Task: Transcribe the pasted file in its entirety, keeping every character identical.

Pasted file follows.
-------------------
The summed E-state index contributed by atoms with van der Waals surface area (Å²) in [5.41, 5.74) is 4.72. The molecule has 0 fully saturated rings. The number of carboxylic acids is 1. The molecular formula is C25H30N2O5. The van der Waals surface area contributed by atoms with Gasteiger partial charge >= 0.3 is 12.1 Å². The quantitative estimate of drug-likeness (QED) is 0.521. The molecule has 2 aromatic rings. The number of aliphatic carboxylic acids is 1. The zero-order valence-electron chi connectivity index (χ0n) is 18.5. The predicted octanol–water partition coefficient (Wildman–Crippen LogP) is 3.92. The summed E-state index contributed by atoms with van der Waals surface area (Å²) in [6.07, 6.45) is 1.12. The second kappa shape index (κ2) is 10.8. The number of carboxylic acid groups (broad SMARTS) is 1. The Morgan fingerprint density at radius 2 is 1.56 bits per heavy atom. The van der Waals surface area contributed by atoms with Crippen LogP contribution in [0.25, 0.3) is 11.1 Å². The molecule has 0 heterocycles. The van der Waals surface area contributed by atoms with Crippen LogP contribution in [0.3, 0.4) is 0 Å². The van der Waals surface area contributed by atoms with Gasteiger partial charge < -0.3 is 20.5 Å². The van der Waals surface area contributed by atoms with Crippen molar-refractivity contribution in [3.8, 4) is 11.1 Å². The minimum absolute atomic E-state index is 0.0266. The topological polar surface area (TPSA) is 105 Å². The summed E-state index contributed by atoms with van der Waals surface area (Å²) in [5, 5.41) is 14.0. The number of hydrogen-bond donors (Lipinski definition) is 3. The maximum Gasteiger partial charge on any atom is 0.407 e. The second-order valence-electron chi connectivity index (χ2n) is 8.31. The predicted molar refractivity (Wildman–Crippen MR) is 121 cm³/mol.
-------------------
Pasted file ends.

The summed E-state index contributed by atoms with van der Waals surface area (Å²) in [5.41, 5.74) is 4.72. The molecule has 0 fully saturated rings. The number of carboxylic acids is 1. The molecular formula is C25H30N2O5. The van der Waals surface area contributed by atoms with Gasteiger partial charge >= 0.3 is 12.1 Å². The quantitative estimate of drug-likeness (QED) is 0.521. The molecule has 2 aromatic rings. The number of aliphatic carboxylic acids is 1. The zero-order valence-electron chi connectivity index (χ0n) is 18.5. The predicted octanol–water partition coefficient (Wildman–Crippen LogP) is 3.92. The summed E-state index contributed by atoms with van der Waals surface area (Å²) in [6.07, 6.45) is 1.12. The second kappa shape index (κ2) is 10.8. The number of carboxylic acid groups (broad SMARTS) is 1. The Morgan fingerprint density at radius 2 is 1.56 bits per heavy atom. The van der Waals surface area contributed by atoms with Crippen LogP contribution in [0.25, 0.3) is 11.1 Å². The molecule has 0 heterocycles. The van der Waals surface area contributed by atoms with Crippen LogP contribution in [0.3, 0.4) is 0 Å². The van der Waals surface area contributed by atoms with Gasteiger partial charge < -0.3 is 20.5 Å². The van der Waals surface area contributed by atoms with Crippen molar-refractivity contribution in [3.8, 4) is 11.1 Å². The minimum absolute atomic E-state index is 0.0266. The topological polar surface area (TPSA) is 105 Å². The summed E-state index contributed by atoms with van der Waals surface area (Å²) in [5, 5.41) is 14.0. The number of hydrogen-bond donors (Lipinski definition) is 3. The maximum Gasteiger partial charge on any atom is 0.407 e. The second-order valence-electron chi connectivity index (χ2n) is 8.31. The predicted molar refractivity (Wildman–Crippen MR) is 121 cm³/mol.